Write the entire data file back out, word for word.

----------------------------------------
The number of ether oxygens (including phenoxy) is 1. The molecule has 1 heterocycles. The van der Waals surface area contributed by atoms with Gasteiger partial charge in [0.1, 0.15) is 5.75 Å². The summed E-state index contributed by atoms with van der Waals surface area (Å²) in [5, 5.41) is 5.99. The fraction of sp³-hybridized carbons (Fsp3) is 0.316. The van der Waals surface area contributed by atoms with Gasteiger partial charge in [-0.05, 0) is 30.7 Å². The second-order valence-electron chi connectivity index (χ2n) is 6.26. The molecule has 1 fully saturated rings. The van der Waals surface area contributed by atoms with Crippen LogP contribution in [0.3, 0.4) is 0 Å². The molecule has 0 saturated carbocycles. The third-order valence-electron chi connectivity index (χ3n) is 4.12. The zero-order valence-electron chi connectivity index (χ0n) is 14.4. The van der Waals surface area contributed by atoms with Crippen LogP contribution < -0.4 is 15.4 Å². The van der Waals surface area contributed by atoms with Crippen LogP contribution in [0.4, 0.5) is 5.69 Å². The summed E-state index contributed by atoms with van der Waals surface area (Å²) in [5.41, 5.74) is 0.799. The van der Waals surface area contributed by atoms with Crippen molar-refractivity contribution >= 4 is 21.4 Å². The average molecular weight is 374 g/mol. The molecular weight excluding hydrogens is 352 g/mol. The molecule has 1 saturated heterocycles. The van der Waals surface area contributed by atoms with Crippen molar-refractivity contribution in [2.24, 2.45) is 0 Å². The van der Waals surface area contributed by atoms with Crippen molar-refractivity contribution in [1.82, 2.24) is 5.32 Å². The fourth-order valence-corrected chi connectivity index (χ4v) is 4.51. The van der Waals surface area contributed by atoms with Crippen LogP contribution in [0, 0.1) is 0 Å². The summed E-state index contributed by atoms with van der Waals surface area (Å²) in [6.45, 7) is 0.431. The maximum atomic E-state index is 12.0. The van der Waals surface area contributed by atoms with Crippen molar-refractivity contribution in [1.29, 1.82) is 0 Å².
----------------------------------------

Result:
The number of ether oxygens (including phenoxy) is 1. The molecule has 1 heterocycles. The van der Waals surface area contributed by atoms with Gasteiger partial charge in [0.1, 0.15) is 5.75 Å². The summed E-state index contributed by atoms with van der Waals surface area (Å²) in [5, 5.41) is 5.99. The fraction of sp³-hybridized carbons (Fsp3) is 0.316. The van der Waals surface area contributed by atoms with Gasteiger partial charge in [-0.05, 0) is 30.7 Å². The second-order valence-electron chi connectivity index (χ2n) is 6.26. The molecule has 1 fully saturated rings. The van der Waals surface area contributed by atoms with Crippen LogP contribution in [0.3, 0.4) is 0 Å². The molecule has 0 saturated carbocycles. The third-order valence-electron chi connectivity index (χ3n) is 4.12. The zero-order valence-electron chi connectivity index (χ0n) is 14.4. The van der Waals surface area contributed by atoms with Crippen LogP contribution < -0.4 is 15.4 Å². The van der Waals surface area contributed by atoms with Crippen LogP contribution in [0.4, 0.5) is 5.69 Å². The summed E-state index contributed by atoms with van der Waals surface area (Å²) in [5.41, 5.74) is 0.799. The van der Waals surface area contributed by atoms with Crippen molar-refractivity contribution >= 4 is 21.4 Å². The average molecular weight is 374 g/mol. The molecular weight excluding hydrogens is 352 g/mol. The molecule has 1 saturated heterocycles. The van der Waals surface area contributed by atoms with Crippen molar-refractivity contribution in [2.24, 2.45) is 0 Å². The van der Waals surface area contributed by atoms with Crippen molar-refractivity contribution in [1.82, 2.24) is 5.32 Å². The fourth-order valence-corrected chi connectivity index (χ4v) is 4.51. The van der Waals surface area contributed by atoms with Crippen LogP contribution in [0, 0.1) is 0 Å². The summed E-state index contributed by atoms with van der Waals surface area (Å²) in [6.45, 7) is 0.431. The maximum atomic E-state index is 12.0. The van der Waals surface area contributed by atoms with Crippen molar-refractivity contribution in [1.29, 1.82) is 0 Å².